Despite her harsh critique of Facebook, Haugen pointed out that the world is at a crossroads and that this juncture is a “once in a generation opportunity”.

“The DSA has the potential to be a global gold standard,” Haugen said, calling the law “a content-neutral approach  to address the systemic risks and harms of the overall business model.”

Haugen also drew attention to three critically important points: risk assessments and access to privacy aware data streams, comprehensive rules and stands for the business model and the danger of loopholes and exceptions.

Interestingly, Haugen signalled her concerns over exceptions in the DSA for regulating journalistic content. “Let me be clear: every modern disinformation campaign will exploit news media channels on digital platforms by gaming the system; if the DSA makes it illegal for platforms to address these issues, we risk undermining the effectiveness of the law indeed we may be worse off than today’s situation.” 

She explained that the problem is that “only Facebook gets to look under the hood” in terms of accessing their own data and internal knowledge of the algorithms at play, such as the engagement-based content-ranking systems.

Haugen recommended that Facebook be made more accountable and transparent in terms of its algorithms, safety protocols and data, all of which should be disclosed and subject to public auditing, research and analysis by academics as as governments.

“Simply put, people need to know exactly how Facebook works and governments and regulators need to be given access to Facebook’s data to concretely assess whether actions they are taking to rectify problems are really being done in good faith and having a real effect,” she said.

She also cautioned on the over-reliance on artificial intelligence to monitor and police the platform because of its problem understanding the wider context which limits its utility.

Haugen described the current state of AI used for this purpose like “asking 1,000 third-graders to solve a problem... AI simply is not developed enough yet to regulate the complexity of the multilingual online space.”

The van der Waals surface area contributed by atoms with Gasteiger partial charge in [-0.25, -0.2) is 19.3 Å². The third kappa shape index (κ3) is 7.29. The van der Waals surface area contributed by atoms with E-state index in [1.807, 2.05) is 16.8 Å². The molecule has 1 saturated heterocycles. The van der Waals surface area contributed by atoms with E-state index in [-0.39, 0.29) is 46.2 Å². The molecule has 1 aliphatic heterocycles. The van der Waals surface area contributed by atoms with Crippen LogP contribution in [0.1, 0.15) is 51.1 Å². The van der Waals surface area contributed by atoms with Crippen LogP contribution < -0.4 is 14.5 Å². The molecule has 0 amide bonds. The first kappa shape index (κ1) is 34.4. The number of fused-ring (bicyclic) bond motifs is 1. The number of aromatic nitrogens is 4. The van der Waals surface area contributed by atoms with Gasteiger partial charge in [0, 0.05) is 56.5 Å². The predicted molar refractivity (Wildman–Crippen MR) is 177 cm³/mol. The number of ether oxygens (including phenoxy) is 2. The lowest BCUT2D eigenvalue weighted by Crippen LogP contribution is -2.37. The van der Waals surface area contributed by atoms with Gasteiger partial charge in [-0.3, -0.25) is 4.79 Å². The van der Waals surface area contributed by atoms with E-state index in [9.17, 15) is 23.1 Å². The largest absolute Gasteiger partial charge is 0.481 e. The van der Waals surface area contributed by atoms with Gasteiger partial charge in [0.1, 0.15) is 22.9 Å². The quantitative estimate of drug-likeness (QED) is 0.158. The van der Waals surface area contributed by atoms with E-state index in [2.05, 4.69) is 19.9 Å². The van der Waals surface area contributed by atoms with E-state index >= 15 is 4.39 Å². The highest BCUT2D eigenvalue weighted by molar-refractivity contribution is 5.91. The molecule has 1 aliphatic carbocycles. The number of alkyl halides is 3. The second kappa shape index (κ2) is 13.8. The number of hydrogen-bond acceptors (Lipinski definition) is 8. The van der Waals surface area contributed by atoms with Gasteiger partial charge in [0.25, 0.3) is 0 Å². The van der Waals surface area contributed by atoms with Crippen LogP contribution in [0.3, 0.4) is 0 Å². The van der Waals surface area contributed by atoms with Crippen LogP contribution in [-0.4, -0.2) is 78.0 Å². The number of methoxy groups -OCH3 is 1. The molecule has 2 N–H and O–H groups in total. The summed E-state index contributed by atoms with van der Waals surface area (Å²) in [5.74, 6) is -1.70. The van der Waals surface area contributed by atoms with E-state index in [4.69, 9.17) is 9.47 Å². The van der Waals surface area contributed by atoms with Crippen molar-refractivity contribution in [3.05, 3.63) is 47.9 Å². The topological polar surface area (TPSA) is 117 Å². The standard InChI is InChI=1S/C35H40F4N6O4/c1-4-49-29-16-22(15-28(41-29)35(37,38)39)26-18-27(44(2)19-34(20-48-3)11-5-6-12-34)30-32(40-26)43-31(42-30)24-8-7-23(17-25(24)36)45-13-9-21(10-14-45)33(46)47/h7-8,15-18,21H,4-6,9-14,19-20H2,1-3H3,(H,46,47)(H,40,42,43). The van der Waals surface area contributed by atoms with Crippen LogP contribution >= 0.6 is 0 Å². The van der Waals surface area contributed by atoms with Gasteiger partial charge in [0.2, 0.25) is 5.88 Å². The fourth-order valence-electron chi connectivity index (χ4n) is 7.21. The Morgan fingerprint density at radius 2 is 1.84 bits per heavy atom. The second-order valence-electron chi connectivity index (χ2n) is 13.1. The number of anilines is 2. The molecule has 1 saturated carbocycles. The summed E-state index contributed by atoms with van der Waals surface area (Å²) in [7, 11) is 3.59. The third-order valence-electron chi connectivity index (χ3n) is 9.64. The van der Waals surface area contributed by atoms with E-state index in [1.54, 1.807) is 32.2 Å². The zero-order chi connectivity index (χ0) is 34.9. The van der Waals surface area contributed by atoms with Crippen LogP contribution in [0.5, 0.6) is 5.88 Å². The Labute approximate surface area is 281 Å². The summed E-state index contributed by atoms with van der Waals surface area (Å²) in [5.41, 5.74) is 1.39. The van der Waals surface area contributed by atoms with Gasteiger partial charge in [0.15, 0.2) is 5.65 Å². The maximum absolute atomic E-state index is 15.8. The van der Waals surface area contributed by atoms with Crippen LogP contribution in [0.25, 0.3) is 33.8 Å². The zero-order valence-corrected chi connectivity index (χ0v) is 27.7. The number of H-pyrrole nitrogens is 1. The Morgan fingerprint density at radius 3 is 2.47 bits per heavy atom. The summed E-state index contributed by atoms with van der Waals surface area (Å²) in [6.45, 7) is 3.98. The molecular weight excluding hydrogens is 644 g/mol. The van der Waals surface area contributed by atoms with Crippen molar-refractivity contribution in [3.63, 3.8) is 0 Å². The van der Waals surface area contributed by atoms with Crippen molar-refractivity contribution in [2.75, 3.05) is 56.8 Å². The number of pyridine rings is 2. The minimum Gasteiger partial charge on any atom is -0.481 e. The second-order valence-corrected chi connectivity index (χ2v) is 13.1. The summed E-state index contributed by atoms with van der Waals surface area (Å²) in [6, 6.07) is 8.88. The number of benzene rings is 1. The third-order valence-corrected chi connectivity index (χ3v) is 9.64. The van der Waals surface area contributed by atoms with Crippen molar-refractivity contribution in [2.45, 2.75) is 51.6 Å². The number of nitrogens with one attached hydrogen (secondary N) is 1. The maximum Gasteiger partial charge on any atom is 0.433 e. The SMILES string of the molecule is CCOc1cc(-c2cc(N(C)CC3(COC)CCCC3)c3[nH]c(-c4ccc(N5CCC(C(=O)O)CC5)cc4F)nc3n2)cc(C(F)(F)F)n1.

Haugen also pointed out the differential harm taking place to non-English speaking users of the platform who simply do not get the same sort of protection from disinformation and harmful content because Facebook is inept at understanding and addressing such content in the plethora of languages used on the platform.

Haugen said the DSA could be what finally forces platforms like Facebook to take responsibility for the effects their products and services have on society.

“Even Facebook’s own internal regulators can’t even access the company’s own data on public safety, much less conduct an independent audit... How is the public supposed to assess if Facebook is resolving conflicts of interest in a way that is aligned with the pubic good, if it has no visibility and no context into how Facebook really operates? This must change.”

Ewropej Funded by the European Union

This article is part of a content series called Ewropej. This is a multi-newsroom initiative part-funded by the European Parliament to bring the work of the EP closer to the citizens of Malta and keep them informed about matters that affect their daily lives. This article reflects only the author’s view. The European Parliament is not responsible for any use that may be made of the information it contains.